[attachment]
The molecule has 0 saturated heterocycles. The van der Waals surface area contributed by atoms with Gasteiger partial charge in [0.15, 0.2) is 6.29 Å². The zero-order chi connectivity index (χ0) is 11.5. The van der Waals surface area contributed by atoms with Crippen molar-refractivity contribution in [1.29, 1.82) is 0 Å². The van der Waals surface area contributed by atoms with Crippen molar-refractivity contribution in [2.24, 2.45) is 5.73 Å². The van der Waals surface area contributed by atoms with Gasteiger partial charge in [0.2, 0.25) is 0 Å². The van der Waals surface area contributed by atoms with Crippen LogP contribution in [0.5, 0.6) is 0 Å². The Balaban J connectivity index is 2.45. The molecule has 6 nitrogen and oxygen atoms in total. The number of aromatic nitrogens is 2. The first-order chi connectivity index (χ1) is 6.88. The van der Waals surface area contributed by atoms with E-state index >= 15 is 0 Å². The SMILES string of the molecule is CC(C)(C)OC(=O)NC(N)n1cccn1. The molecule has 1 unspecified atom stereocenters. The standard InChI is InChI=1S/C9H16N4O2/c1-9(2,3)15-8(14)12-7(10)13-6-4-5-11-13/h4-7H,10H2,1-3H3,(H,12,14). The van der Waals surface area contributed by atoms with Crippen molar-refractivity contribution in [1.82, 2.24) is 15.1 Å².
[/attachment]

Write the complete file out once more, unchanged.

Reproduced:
The molecule has 0 saturated heterocycles. The van der Waals surface area contributed by atoms with Gasteiger partial charge in [0.15, 0.2) is 6.29 Å². The zero-order chi connectivity index (χ0) is 11.5. The van der Waals surface area contributed by atoms with Crippen molar-refractivity contribution in [1.29, 1.82) is 0 Å². The van der Waals surface area contributed by atoms with Crippen molar-refractivity contribution in [2.24, 2.45) is 5.73 Å². The van der Waals surface area contributed by atoms with Gasteiger partial charge in [0.2, 0.25) is 0 Å². The van der Waals surface area contributed by atoms with Crippen LogP contribution in [0.5, 0.6) is 0 Å². The Balaban J connectivity index is 2.45. The molecule has 6 nitrogen and oxygen atoms in total. The number of aromatic nitrogens is 2. The first-order chi connectivity index (χ1) is 6.88. The van der Waals surface area contributed by atoms with E-state index >= 15 is 0 Å². The SMILES string of the molecule is CC(C)(C)OC(=O)NC(N)n1cccn1. The molecule has 1 unspecified atom stereocenters. The standard InChI is InChI=1S/C9H16N4O2/c1-9(2,3)15-8(14)12-7(10)13-6-4-5-11-13/h4-7H,10H2,1-3H3,(H,12,14). The van der Waals surface area contributed by atoms with Crippen molar-refractivity contribution in [1.82, 2.24) is 15.1 Å².